Powerlifters compete, make mark at state meet


Courtesy photo

Junior Will Peterson squats 562 pounds. Peterson was state champion in his weight class.

Most students think of lifting weights as something that’s done to support another sport, but it’s actually a competition all by itself: powerlifting.

Powerlifting is a sport where the athlete competes in lifting. The specific lifts tested are squat, bench and deadlift. The goal of the competition is to have the highest combined total max. 

At meets, athletes are divided into weight classes ranging from the 47 kilogram weight class to the 84+ kilogram weight class for girls and the 59 kilogram weight class to the 120+ kilogram weight class for boys. The meet is run in flights of usually about 10 to 12 people, which allows the athletes to incorporate their own strategies. 

“You can see the guy in front of you lifted five more pounds, and you might try to go up 10 pounds to try to beat them,” coach Dan Krajicek said. “And it’s just kind of a little bit of gamesmanship to try to get the highest place by lifting the most weight.”

Within each of these classes, there are two categories at the meets, which are assisted and raw. 

“Assisted is where you’re allowed to have knee wraps and a bench shirt, which kind of help keep your form better. And then in raw, you’re not allowed to have any braces or straps… or shirts, and it’s just completely you,” Coach Krajicek said.

Two students who competed at a powerlifting meet recently were juniors Will Peterson and Zach Krajicek, who competed at the state meet at Midland University and placed first and seventh respectively. Both athletes enjoyed the meet this year and feel the sport has benefited them.

“[Powerlifting has helped me] a lot, not only just in terms of strength and meeting a lot of people,” Peterson said, “but also just through increasing my general athleticism.”

The state meet is not divided by class, so as a small school that competes there, Yutan’s athletes are often competing against only Class A students. 

“We’re competing against Class A schools most of the time because [with] Class C schools everybody’s doing a winter sport, so it just makes it more difficult,” Coach Krajicek said.

Even with only two athletes in attendance, Yutan made a mark at the 2022 state meet.

“It’s honestly encouraging, showing that we can compete with those guys and that Class C schools even like Yutan are just up there in terms of lifting,” Zach Krajicek said.

The sport is very competitive and can come down to just one lift, which was the case for Peterson this year. Since the athletes are going for the highest total, one lift can make all the difference.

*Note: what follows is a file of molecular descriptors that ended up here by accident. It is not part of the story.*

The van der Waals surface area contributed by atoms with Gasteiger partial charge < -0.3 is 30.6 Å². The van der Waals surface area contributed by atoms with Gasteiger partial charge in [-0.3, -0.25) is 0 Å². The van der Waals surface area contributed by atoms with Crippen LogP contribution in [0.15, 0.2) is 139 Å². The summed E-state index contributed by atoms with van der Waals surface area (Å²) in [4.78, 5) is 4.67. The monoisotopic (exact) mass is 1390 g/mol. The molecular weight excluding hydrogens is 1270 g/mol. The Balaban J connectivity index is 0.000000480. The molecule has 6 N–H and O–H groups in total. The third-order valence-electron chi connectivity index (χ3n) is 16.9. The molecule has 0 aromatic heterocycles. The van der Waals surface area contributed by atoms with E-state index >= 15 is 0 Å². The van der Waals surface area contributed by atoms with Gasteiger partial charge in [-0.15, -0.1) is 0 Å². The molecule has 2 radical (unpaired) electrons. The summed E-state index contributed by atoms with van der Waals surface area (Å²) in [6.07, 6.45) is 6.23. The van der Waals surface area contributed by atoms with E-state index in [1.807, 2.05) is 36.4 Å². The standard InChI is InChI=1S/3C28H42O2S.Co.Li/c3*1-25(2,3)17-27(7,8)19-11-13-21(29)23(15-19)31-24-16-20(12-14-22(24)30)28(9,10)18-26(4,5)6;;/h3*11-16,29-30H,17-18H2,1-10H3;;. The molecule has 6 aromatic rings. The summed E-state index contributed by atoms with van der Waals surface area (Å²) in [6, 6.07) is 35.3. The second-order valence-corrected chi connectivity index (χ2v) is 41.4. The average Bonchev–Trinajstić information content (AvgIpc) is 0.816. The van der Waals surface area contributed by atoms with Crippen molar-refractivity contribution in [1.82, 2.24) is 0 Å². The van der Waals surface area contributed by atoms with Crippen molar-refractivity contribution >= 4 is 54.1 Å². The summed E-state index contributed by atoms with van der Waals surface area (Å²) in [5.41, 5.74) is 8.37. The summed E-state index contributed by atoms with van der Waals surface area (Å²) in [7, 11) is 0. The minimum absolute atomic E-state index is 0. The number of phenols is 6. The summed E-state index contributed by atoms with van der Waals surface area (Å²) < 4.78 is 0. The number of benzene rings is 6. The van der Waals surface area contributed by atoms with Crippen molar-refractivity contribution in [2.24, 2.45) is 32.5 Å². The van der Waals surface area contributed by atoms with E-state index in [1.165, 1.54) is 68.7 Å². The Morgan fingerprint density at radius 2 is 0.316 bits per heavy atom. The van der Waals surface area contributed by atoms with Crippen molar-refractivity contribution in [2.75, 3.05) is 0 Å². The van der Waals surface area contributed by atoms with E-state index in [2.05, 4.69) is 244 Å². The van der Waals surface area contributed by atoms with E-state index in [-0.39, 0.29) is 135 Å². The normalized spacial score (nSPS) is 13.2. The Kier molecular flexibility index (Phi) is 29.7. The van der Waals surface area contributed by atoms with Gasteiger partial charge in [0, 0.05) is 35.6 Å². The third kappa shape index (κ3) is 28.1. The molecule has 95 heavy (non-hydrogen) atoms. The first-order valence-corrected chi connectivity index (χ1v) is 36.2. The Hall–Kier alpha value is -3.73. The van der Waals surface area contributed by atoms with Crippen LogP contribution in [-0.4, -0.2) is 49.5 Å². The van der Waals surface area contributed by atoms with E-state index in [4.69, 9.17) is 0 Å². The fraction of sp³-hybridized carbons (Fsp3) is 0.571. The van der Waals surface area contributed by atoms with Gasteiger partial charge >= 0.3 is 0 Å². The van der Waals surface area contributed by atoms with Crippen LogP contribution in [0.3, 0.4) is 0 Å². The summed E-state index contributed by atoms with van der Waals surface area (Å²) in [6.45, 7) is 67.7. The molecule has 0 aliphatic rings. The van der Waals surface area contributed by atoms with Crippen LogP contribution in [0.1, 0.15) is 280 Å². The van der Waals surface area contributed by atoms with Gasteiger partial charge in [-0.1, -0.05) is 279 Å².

“It was really fun and very competitive. I won by a lot, but it went down to the last deadlift where a guy intended to tie me,” Peterson said. “He would have won if he would have got it because he weighed in lighter than me.”

Even though the athletes enjoyed the meet and the sport, Yutan’s number of powerlifters changes each year. The fluctuating numbers can by explained by the fact that powerlifting is not currently an NSAA sport. This makes it more difficult to have an actual team. 

“Last year that we did it, we had two girls and we had seven guys do it down at Peru. This year at Midland they moved it up a week, so guys had less time to train,” Coach Krajicek said. “Midland is very competitive with powerlifting. And so they run their meet very structured and fast. So it wouldn’t have been a good starter meet for a lot of people because of how intense it is.”

Another reason it isn’t a well-known sport at Yutan is because of where its season falls, which is right at the end of winter. With many athletes competing in winter sports, very few have the time or energy to train for powerlifting.

“It’s tough doing it right after wrestling because I’m cutting (weight) and not really lifting that much,” Zach Krajicek said. “With only two weeks, I performed how I thought I would, and then I bet if I would’ve had more [time to train] I probably could have placed higher.”

So while it could become a more serious sport at Yutan, it is unlikely at the moment.

“It’s rough because it’s the same time as winter sports. I wish they’d push the season back because I think we’d have a lot more guys and girls do it,” Coach Krajicek said. “It does require quite a bit of time and commitment to… perform really high and then at a small school it makes it even more difficult.”